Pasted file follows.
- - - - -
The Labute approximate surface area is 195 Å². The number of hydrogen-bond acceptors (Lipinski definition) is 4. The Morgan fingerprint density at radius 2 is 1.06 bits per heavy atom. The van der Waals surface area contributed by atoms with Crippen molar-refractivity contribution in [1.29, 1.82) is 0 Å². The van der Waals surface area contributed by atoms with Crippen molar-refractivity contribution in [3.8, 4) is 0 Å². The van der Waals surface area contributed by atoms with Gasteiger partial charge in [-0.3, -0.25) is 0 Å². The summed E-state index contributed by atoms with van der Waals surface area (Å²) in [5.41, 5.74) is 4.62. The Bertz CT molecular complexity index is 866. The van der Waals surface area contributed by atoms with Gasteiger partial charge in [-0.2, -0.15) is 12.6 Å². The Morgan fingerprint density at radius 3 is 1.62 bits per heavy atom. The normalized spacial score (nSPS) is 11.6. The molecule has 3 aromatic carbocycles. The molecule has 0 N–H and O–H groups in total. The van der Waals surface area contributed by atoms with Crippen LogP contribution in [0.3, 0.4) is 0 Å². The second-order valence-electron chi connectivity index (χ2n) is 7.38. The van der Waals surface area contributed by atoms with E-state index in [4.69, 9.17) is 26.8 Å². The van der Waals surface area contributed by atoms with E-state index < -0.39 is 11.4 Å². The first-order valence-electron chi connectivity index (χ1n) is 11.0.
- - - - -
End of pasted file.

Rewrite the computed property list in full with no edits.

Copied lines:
The Labute approximate surface area is 195 Å². The number of hydrogen-bond acceptors (Lipinski definition) is 4. The Morgan fingerprint density at radius 2 is 1.06 bits per heavy atom. The van der Waals surface area contributed by atoms with Crippen molar-refractivity contribution in [1.29, 1.82) is 0 Å². The van der Waals surface area contributed by atoms with Crippen molar-refractivity contribution in [3.8, 4) is 0 Å². The van der Waals surface area contributed by atoms with Gasteiger partial charge in [-0.3, -0.25) is 0 Å². The summed E-state index contributed by atoms with van der Waals surface area (Å²) in [5.41, 5.74) is 4.62. The Bertz CT molecular complexity index is 866. The van der Waals surface area contributed by atoms with Gasteiger partial charge in [-0.2, -0.15) is 12.6 Å². The Morgan fingerprint density at radius 3 is 1.62 bits per heavy atom. The normalized spacial score (nSPS) is 11.6. The molecule has 3 aromatic carbocycles. The molecule has 0 N–H and O–H groups in total. The van der Waals surface area contributed by atoms with Crippen LogP contribution in [0.3, 0.4) is 0 Å². The second-order valence-electron chi connectivity index (χ2n) is 7.38. The van der Waals surface area contributed by atoms with E-state index in [4.69, 9.17) is 26.8 Å². The van der Waals surface area contributed by atoms with E-state index < -0.39 is 11.4 Å². The first-order valence-electron chi connectivity index (χ1n) is 11.0.